Help on the Way for Breeders, Buyersby Larry Shook
(Part 3 reprinted by permission. This 5 part series originally appeared March, 1995 in The Spokesman-Review)
When someone calls Dr. Robert Slack looking for a dog these days, the veterinarian follows a new procedure. Instead of providing his caller a list of breeder names, as he once might have done, he now consults a 687-page tome called Medical and Genetic Aspects of Purebred Dogs.
"I ask clients which breed theyíre interested in. Then I look it up and tell them what to watch out for. Letís say you wanted a Labrador retriever. Says here to check for ..."
The list includes 50 entries. Experts say to be especially on the lookout for hip dysplasia, epilepsy and eye disease in Labs. This ritual, occurring with increasing frequency in Slackís office, is part of his effort to help clients escape what has become a hidden financial and emotional tax on the nationís purebred dog owners: canine genetic disease.
After Slack gives callers his doctorís equivalent of a Dutch uncle talk, he urges them to question breeders closely about their understanding of canine genetic disease and their commitment to bring it under control. When dog buyers encounter ignorance, lip service or indifference on the part of breeders, Slack urges them to keep looking.
"I see so much suffering among dogs and their owners, I want to do what I can to help," he says.
The Association of Veterinarians for Animal Rights has taken similar steps by launching a national initiative to help concerned dog buyers and dog breeders find each other. AVARís Canine Consumer Report lists 334 genetic and congenital diseases found in 147 dog breeds. It is available for $1 by writing AVAR, P. O. Box 6269, Vacaville, CA 95696-6269.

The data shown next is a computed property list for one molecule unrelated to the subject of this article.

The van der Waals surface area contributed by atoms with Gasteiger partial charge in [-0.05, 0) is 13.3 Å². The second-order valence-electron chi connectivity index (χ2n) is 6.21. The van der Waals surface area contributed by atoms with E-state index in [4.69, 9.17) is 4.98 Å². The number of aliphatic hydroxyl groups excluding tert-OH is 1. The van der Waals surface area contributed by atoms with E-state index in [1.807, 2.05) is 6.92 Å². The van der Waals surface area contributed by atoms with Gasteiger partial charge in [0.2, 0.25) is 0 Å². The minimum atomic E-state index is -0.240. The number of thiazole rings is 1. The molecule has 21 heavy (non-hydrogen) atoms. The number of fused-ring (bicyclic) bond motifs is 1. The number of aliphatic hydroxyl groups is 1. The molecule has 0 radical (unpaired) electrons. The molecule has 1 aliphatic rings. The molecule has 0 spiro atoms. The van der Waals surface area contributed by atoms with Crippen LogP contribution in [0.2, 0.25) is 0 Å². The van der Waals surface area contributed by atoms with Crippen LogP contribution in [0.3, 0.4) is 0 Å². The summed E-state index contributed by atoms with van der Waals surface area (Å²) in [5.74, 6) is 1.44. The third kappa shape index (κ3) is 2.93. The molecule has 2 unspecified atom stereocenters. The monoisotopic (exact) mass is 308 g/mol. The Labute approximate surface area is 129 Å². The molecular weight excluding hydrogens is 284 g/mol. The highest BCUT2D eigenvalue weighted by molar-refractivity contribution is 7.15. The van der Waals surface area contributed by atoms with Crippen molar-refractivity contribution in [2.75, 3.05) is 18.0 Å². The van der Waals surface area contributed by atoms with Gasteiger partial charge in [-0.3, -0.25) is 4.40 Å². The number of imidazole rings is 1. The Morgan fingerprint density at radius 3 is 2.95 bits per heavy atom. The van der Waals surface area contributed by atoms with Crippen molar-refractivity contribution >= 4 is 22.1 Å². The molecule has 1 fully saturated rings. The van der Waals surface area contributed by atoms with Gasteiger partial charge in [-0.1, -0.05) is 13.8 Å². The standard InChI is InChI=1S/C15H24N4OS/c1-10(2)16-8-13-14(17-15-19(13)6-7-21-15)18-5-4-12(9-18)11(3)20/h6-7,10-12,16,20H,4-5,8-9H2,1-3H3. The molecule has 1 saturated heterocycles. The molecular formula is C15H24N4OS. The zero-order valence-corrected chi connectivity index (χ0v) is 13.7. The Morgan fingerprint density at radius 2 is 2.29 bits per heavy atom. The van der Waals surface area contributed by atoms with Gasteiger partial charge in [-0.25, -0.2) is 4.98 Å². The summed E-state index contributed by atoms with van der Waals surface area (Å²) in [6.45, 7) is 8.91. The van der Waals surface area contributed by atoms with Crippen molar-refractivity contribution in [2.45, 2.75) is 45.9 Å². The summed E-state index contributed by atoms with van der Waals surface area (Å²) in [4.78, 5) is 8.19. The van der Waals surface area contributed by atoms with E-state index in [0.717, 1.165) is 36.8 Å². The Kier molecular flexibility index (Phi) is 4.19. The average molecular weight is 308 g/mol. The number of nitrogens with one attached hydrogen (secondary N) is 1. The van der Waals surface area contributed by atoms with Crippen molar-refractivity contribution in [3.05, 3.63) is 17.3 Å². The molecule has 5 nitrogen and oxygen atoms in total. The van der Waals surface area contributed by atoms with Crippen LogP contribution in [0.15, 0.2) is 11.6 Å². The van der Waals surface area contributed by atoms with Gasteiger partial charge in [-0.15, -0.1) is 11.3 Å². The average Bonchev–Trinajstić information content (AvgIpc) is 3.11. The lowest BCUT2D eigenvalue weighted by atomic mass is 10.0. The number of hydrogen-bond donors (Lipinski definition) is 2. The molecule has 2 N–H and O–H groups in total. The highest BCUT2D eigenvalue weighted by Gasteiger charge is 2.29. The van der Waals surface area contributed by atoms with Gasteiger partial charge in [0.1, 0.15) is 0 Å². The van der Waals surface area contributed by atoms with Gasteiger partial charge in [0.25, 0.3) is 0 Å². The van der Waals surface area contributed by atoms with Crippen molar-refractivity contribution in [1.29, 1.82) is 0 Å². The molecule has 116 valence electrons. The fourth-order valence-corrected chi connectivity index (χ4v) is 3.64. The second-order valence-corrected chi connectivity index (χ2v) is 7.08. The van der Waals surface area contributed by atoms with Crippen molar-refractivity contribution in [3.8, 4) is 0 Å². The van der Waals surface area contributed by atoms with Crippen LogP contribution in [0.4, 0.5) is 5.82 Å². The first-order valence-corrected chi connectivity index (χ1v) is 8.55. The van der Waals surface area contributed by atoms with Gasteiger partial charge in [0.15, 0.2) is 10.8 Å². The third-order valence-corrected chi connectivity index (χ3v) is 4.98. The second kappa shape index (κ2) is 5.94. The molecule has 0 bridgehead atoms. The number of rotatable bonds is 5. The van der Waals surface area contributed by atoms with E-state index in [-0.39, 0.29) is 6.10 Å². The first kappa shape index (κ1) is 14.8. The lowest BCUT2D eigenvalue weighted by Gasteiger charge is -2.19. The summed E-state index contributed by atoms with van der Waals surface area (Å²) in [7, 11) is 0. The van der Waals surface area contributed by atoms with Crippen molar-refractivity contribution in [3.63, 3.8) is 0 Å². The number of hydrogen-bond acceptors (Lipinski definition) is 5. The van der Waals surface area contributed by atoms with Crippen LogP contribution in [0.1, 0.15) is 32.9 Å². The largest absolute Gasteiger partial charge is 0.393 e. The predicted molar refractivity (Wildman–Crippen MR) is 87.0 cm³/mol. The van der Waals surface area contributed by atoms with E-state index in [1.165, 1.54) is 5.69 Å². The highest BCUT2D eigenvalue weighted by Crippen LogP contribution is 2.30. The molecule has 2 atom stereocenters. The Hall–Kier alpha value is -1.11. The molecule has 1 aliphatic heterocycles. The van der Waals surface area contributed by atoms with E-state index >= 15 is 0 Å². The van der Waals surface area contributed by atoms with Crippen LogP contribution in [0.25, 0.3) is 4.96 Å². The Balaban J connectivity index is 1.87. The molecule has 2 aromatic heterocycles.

"Buying a pedigreed puppy or dog is, for the majority of people, like navigating blindfolded through a minefield on a pogo stick," begins AVARís publication. "This brochure can help make people aware of the problems they might be acquiring when they buy a pedigreed dog. We urge anyone considering a pedigreed dog to ask the seller if any of that dogís ancestors ever have been bothered by the afflictions listed for their breed. We also urge prospective buyers to ask who will be responsible for veterinary costs if a puppy is afflicted with a hereditary disease later in life."
Warnings of "genetic minefields" and "genetic time bombs" ticking away in the beloved family dog are common these days from the nationís canine authorities. This is the legacy of decades of public and breeder indifference to canine health. Show breeders have obsessively bred for looks, commercial breeders have ruthlessly bred for bucks, backyard breeders have bred in the dark when it comes to diseases lurking in their pets. Meanwhile, a gullible public has purchased dogs on impulse. Result: Anyone who winds up with a healthy dog today after casual shopping is just plain lucky.
Because of this, dog experts now make these recommendations for dog buyers:
If you are a dog buyer who would like to obtain the Canine Underground Directory, write Mary Beth Bonner/Dog Buyer at the same address. Include a self-addressed stamped envelope and tell us which breed(s) youíre interested in.
Larry Shook is author of "The Puppy Report," winner of the Ethical Issues Award of the Dog Writers Association of America.